Paresh Patel, a Former Manager at the MTA Responsible for Oversight of Subway Repair Contracts Following Superstorm Sandy, Deleted Emails and Persuaded Witnesses to Lie
Geoffrey S. Berman, the United States Attorney for the Southern District of New York, Douglas Shoemaker, the Special Agent in Charge of the New York Regional Investigations Office of the United States Department of Transportation Office of Inspector General (“DOT-OIG”), and Carolyn Pokorny, Metropolitan Transportation Authority Inspector General for the State of New York (“MTA-OIG”), announced that PARESH PATEL, a former MTA manager, pled guilty today before U.S. Magistrate Judge Ona T. Wang to obstructing a federal investigation into bid rigging and fraud in connection with contracts awarded by the MTA for Superstorm Sandy-related subway repairs. PATEL, who set up a private company that participated in a bid for a project that he would oversee at the MTA, took numerous steps upon learning that his conduct was being investigated, including deleting an email account, asking others to destroy evidence, and encouraging others to lie to authorities to obstruct the investigation. PATEL previously surrendered to federal authorities on February 18, 2020.
U.S. Attorney Geoffrey S. Berman said: “In the wake of Superstorm Sandy, Paresh Patel set up a company so that he and his family could profit from the work that was being done to repair our subways. When Patel learned he was under investigation, he destroyed evidence and asked others to lie to federal and local investigators. Efforts to obstruct investigations into corruption at the MTA undermine the public’s faith in the nation’s largest public transportation system and threaten the ability of our Government to ensure that justice is done.”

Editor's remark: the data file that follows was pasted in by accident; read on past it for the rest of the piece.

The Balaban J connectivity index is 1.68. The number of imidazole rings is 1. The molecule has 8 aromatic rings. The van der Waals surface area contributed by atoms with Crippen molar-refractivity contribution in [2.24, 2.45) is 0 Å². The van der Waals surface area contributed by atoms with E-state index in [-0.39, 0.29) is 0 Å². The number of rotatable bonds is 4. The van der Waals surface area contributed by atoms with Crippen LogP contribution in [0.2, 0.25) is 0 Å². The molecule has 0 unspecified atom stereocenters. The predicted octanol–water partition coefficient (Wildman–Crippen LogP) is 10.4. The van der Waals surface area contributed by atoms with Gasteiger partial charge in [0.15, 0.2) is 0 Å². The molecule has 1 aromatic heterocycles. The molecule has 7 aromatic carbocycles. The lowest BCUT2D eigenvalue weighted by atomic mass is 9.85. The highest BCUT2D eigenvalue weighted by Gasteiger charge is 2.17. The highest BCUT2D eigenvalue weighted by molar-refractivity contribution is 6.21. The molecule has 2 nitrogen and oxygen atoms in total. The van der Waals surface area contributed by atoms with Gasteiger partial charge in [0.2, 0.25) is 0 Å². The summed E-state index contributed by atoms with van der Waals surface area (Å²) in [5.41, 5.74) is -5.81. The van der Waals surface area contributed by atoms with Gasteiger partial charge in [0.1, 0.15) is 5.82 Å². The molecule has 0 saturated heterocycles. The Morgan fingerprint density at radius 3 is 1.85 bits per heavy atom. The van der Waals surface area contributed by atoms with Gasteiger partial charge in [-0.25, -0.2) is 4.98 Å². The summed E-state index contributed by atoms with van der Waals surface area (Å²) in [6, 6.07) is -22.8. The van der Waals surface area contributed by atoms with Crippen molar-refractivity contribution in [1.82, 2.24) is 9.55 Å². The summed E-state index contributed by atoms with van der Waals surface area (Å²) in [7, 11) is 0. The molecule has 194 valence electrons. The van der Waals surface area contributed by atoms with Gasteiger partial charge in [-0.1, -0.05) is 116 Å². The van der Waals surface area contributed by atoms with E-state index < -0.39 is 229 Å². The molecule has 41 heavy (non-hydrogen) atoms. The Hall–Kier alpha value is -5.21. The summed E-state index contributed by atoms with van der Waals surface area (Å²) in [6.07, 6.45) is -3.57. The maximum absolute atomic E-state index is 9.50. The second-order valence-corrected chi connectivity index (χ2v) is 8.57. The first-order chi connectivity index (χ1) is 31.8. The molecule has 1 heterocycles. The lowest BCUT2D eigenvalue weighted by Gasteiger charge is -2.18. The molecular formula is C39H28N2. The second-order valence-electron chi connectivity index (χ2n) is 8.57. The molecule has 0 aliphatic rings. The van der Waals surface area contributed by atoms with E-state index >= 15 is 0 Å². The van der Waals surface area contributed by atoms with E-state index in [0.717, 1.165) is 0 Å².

DOT-OIG Special Agent in Charge Douglas Shoemaker said: “The devastation caused by Hurricane Sandy is only exacerbated by the unscrupulous actions of Mr. Patel, who was entrusted with aiding in the restoration of the New York region’s transit infrastructure. Working with our law enforcement and prosecutorial partners, we will continue to protect the taxpayers’ investment in our nation’s infrastructure and pursue those who participate in fraud schemes that undermine DOT-funded programs and projects, and the public trust.”
MTA Inspector General Carolyn Pokorny said: “It is simply unacceptable for an MTA employee to obstruct any investigation – let alone a criminal investigation. We are proud that our initial probe has resulted in derailing this scheme to defraud riders, taxpayers, and other stakeholders of our great transportation system, and thankful to our law enforcement partners who worked with us to leave no doubt that obstructing a federal investigation is a crime.”
According to the allegations made in the Information to which the defendant pled guilty, as well as the defendant’s admissions in court:
In order to manage necessary subway rehabilitation work following Superstorm Sandy in 2013, the MTA awarded construction management contracts for managers to oversee post-Sandy subway projects. To prevent self-dealing and the appearance of corruption, the MTA maintains rules relating to conflicts of interest. The rules provide that MTA employees are barred from participating in the selection, award, or administration of a contract if the employee, his or her family member, or an organization that employs the employee or one of the employee’s family members has a financial interest in any of the companies that propose or bid on, or are awarded, such a contract.